BUSINESSES should consider updating their rules on smoking and decide whether to ban staff from using electronic cigarettes in the workplace, according to a Yorkshire lawyer.
Ian Dawson, partner and head of employment at Leeds law firm Shulmans, said many companies were “naive” about how to tackle the use of e-cigarettes among employees.
The electronic devices are currently exempt from the indoor smoking ban but while some organisations, including Barnsley Council, have banned their use, others have not formally clarified their position, leading to uncertainty among staff.
“A lot of businesses will have policies which cover smoking restrictions but they don’t go as far as e-cigarettes. There is a little bit of naivety out there,” said Mr Dawson.
Health and safety is one of the most important areas to consider.
Mr Dawson pointed to a number of recent cases of exploding chargers. Firefighters in Kirklees recently issued a warning after an e-cigarette exploded while it was being re-charged. No one was injured but red hot flying fragments left scorch marks on walls, floors and a sofa.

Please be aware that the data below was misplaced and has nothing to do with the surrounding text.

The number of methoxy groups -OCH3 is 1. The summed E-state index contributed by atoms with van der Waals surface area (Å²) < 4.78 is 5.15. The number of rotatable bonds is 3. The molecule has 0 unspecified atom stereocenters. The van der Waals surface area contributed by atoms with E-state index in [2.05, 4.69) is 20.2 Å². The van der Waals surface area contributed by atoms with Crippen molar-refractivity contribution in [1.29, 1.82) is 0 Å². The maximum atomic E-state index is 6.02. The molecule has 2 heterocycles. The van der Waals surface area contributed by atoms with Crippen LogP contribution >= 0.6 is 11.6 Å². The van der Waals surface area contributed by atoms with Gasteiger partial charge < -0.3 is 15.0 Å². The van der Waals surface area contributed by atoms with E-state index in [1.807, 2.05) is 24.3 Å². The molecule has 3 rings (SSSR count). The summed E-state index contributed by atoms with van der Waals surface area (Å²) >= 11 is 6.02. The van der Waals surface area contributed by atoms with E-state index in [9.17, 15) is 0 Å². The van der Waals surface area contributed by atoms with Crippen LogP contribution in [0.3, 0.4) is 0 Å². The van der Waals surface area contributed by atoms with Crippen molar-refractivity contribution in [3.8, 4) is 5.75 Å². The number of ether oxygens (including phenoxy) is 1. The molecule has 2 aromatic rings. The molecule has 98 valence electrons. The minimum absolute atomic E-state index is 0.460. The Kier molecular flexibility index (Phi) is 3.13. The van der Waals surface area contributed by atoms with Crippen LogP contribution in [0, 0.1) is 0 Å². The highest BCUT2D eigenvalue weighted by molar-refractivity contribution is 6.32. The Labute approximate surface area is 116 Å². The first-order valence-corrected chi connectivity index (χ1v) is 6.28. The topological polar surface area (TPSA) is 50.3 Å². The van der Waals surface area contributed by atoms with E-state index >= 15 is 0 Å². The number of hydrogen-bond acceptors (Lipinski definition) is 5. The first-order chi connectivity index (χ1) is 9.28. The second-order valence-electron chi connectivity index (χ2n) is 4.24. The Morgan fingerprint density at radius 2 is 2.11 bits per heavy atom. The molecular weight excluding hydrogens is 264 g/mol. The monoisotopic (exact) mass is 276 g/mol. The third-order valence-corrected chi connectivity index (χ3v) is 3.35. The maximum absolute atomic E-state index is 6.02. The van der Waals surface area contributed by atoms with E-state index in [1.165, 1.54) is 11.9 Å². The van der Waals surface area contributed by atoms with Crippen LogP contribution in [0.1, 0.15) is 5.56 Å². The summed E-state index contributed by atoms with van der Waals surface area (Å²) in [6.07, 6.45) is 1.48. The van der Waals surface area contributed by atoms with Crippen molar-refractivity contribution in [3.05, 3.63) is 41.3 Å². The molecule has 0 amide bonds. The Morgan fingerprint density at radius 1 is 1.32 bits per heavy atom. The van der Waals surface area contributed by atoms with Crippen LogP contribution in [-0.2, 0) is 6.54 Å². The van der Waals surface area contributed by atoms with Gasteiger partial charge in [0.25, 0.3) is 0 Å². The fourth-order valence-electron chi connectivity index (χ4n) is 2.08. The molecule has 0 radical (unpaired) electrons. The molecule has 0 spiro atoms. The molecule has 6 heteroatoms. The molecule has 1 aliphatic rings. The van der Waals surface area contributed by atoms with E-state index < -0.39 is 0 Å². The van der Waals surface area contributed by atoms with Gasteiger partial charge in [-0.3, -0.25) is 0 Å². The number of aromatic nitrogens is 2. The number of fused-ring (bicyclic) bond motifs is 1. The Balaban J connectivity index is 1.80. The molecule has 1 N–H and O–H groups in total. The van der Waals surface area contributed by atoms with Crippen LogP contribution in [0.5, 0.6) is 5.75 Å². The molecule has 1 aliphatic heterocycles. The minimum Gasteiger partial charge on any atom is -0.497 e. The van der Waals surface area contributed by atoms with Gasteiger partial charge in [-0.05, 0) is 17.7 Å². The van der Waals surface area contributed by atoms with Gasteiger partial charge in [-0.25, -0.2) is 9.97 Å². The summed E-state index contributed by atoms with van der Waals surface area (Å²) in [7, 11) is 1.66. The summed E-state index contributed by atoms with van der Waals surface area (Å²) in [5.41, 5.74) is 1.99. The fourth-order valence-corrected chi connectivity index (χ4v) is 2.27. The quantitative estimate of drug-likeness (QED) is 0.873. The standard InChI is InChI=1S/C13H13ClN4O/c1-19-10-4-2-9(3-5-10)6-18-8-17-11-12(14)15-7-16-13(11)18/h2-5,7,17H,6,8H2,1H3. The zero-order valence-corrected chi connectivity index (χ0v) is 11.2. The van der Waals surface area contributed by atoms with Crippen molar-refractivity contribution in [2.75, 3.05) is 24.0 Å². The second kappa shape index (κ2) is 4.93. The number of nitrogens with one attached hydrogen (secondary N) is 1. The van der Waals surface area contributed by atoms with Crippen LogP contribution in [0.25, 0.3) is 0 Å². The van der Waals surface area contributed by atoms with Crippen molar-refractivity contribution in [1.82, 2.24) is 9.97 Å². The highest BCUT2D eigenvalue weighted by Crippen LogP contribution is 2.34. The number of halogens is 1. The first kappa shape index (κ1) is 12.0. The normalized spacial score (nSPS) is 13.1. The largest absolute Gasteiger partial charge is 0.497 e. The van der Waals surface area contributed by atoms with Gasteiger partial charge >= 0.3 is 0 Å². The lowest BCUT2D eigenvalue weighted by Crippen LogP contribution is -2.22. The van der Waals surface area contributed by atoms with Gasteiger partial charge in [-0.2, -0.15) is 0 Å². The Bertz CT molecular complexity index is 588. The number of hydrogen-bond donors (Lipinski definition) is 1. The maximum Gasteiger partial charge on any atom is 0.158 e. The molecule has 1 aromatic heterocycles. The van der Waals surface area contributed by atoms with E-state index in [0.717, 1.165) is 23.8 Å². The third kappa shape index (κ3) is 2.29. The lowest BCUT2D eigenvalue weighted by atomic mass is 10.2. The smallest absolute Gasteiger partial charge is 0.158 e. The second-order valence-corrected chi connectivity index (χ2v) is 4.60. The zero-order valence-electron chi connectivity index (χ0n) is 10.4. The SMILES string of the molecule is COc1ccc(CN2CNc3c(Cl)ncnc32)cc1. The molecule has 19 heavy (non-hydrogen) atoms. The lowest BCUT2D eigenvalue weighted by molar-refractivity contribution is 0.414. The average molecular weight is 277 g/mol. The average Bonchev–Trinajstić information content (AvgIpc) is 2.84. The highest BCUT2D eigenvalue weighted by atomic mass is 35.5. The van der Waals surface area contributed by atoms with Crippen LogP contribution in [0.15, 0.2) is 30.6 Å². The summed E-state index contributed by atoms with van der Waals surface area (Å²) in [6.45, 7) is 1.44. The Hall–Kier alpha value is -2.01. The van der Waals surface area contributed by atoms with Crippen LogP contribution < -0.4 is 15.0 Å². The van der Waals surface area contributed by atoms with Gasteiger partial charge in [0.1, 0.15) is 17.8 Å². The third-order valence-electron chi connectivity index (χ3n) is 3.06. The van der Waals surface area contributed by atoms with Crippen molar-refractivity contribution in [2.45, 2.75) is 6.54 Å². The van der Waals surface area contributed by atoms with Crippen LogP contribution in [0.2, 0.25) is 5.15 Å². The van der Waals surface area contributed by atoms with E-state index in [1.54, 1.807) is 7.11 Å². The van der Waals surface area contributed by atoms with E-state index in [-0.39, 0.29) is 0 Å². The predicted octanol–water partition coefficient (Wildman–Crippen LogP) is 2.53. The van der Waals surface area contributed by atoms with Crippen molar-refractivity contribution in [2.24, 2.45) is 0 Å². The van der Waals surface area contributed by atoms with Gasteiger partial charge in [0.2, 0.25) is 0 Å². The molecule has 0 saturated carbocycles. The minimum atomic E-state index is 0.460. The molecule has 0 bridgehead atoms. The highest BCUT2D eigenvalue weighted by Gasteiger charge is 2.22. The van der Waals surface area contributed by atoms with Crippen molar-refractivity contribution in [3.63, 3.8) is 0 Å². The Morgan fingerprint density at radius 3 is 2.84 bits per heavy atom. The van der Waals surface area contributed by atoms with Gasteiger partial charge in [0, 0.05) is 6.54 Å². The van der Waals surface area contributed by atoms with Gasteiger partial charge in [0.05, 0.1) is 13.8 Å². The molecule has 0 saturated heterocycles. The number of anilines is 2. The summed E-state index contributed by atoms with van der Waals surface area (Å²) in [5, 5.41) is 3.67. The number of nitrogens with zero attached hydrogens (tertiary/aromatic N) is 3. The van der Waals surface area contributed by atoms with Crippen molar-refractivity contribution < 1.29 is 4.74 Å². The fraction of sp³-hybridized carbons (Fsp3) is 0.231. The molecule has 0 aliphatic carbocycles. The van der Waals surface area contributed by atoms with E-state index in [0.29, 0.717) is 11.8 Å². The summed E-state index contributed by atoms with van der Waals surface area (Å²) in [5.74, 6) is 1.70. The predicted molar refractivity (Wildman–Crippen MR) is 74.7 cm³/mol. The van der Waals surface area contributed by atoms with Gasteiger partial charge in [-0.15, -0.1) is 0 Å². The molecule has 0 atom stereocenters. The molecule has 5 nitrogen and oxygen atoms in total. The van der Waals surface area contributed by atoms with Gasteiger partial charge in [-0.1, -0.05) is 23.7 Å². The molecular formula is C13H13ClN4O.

Meanwhile, an incident in Derbyshire last October resulted in a fatality after components from different e-cigarettes were used together along with an incorrectly rated charger.
Mr Dawson said: “Chargers have caused explosions because they haven’t been suitable for the cigarette or have failed within the device.”
He believes health and safety issues around e-cigarettes could become more prominent following the results of current testing, leading some staff to challenge their employers.
“In the future, employees may be able to argue that smoking an e-cigarette in the workplace is necessary as it is a prescribed medicine,” he said. “Businesses need to look at their policies and procedures so they can pre-empt and stop challenges in the future.”
Businesses which decide to ban the smoking of e-cigarettes also need to consider where those lighting up will go for a break.
“If you are preventing employees from smoking e-cigarettes in the workplace, you can’t assume they want to be in the same place as tobacco smokers,” Mr Dawson said.
“Most of those people are trying to give up smoking.”